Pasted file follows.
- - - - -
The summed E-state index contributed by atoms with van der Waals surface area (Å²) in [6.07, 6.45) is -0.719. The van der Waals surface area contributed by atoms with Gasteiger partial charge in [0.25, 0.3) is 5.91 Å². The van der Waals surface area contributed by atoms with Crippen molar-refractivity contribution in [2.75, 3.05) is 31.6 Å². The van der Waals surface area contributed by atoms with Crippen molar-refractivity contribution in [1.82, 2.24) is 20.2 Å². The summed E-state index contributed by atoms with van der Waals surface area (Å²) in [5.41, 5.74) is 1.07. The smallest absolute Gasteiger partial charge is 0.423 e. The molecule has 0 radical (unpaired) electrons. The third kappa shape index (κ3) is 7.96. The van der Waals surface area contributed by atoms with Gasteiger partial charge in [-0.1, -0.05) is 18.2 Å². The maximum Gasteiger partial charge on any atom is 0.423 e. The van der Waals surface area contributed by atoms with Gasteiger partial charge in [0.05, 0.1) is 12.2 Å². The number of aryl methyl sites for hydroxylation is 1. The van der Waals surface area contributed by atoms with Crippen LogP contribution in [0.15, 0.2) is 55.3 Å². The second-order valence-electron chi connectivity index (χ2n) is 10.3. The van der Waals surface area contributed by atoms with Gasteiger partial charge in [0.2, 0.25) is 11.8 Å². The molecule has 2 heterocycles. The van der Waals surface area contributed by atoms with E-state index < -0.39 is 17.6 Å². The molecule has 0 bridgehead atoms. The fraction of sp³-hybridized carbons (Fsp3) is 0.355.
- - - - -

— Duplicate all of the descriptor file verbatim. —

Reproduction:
The summed E-state index contributed by atoms with van der Waals surface area (Å²) in [6.07, 6.45) is -0.719. The van der Waals surface area contributed by atoms with Gasteiger partial charge in [0.25, 0.3) is 5.91 Å². The van der Waals surface area contributed by atoms with Crippen molar-refractivity contribution in [2.75, 3.05) is 31.6 Å². The van der Waals surface area contributed by atoms with Crippen molar-refractivity contribution in [1.82, 2.24) is 20.2 Å². The summed E-state index contributed by atoms with van der Waals surface area (Å²) in [5.41, 5.74) is 1.07. The smallest absolute Gasteiger partial charge is 0.423 e. The molecule has 0 radical (unpaired) electrons. The third kappa shape index (κ3) is 7.96. The van der Waals surface area contributed by atoms with Gasteiger partial charge in [-0.1, -0.05) is 18.2 Å². The maximum Gasteiger partial charge on any atom is 0.423 e. The van der Waals surface area contributed by atoms with Gasteiger partial charge in [0.05, 0.1) is 12.2 Å². The number of aryl methyl sites for hydroxylation is 1. The van der Waals surface area contributed by atoms with Crippen LogP contribution in [0.15, 0.2) is 55.3 Å². The second-order valence-electron chi connectivity index (χ2n) is 10.3. The van der Waals surface area contributed by atoms with Gasteiger partial charge in [0.2, 0.25) is 11.8 Å². The molecule has 2 heterocycles. The van der Waals surface area contributed by atoms with E-state index < -0.39 is 17.6 Å². The molecule has 0 bridgehead atoms. The fraction of sp³-hybridized carbons (Fsp3) is 0.355.